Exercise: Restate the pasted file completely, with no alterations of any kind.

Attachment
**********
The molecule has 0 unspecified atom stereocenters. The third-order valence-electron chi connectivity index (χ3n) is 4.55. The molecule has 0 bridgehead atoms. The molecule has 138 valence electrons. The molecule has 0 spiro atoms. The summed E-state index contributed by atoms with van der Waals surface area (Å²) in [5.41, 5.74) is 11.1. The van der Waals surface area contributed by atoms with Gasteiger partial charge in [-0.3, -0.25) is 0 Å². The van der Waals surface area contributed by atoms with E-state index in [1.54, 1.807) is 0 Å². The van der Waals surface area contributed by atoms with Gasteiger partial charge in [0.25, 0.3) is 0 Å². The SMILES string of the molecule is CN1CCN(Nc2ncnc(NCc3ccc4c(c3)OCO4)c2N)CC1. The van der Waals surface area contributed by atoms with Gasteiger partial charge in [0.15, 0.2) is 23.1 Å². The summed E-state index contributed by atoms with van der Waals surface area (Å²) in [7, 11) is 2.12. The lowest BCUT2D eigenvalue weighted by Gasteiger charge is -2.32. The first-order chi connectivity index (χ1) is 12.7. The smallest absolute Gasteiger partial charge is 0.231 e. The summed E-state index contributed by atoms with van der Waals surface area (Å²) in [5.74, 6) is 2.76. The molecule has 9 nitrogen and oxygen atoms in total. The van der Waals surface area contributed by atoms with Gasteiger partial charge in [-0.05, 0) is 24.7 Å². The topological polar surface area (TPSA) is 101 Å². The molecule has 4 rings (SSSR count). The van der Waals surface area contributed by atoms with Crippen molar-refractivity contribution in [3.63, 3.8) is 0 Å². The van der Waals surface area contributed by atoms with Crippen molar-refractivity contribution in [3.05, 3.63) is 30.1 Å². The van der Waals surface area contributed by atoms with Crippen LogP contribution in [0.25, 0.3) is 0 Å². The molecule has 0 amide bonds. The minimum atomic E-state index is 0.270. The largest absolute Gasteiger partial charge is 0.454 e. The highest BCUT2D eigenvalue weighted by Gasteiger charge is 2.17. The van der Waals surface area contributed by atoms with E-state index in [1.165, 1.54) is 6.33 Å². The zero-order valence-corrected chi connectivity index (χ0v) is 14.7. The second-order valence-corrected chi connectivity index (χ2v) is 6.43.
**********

The molecule has 0 unspecified atom stereocenters. The third-order valence-electron chi connectivity index (χ3n) is 4.55. The molecule has 0 bridgehead atoms. The molecule has 138 valence electrons. The molecule has 0 spiro atoms. The summed E-state index contributed by atoms with van der Waals surface area (Å²) in [5.41, 5.74) is 11.1. The van der Waals surface area contributed by atoms with Gasteiger partial charge in [-0.3, -0.25) is 0 Å². The van der Waals surface area contributed by atoms with E-state index in [1.54, 1.807) is 0 Å². The van der Waals surface area contributed by atoms with Gasteiger partial charge in [0.25, 0.3) is 0 Å². The SMILES string of the molecule is CN1CCN(Nc2ncnc(NCc3ccc4c(c3)OCO4)c2N)CC1. The van der Waals surface area contributed by atoms with Gasteiger partial charge in [0.15, 0.2) is 23.1 Å². The summed E-state index contributed by atoms with van der Waals surface area (Å²) in [7, 11) is 2.12. The lowest BCUT2D eigenvalue weighted by Gasteiger charge is -2.32. The first-order chi connectivity index (χ1) is 12.7. The smallest absolute Gasteiger partial charge is 0.231 e. The summed E-state index contributed by atoms with van der Waals surface area (Å²) in [5.74, 6) is 2.76. The molecule has 9 nitrogen and oxygen atoms in total. The van der Waals surface area contributed by atoms with Gasteiger partial charge in [-0.05, 0) is 24.7 Å². The topological polar surface area (TPSA) is 101 Å². The molecule has 4 rings (SSSR count). The van der Waals surface area contributed by atoms with Crippen molar-refractivity contribution in [3.63, 3.8) is 0 Å². The van der Waals surface area contributed by atoms with Crippen molar-refractivity contribution in [3.05, 3.63) is 30.1 Å². The van der Waals surface area contributed by atoms with Crippen LogP contribution in [0.25, 0.3) is 0 Å². The molecule has 0 amide bonds. The minimum atomic E-state index is 0.270. The largest absolute Gasteiger partial charge is 0.454 e. The highest BCUT2D eigenvalue weighted by Gasteiger charge is 2.17. The van der Waals surface area contributed by atoms with E-state index in [1.165, 1.54) is 6.33 Å². The zero-order valence-corrected chi connectivity index (χ0v) is 14.7. The second-order valence-corrected chi connectivity index (χ2v) is 6.43.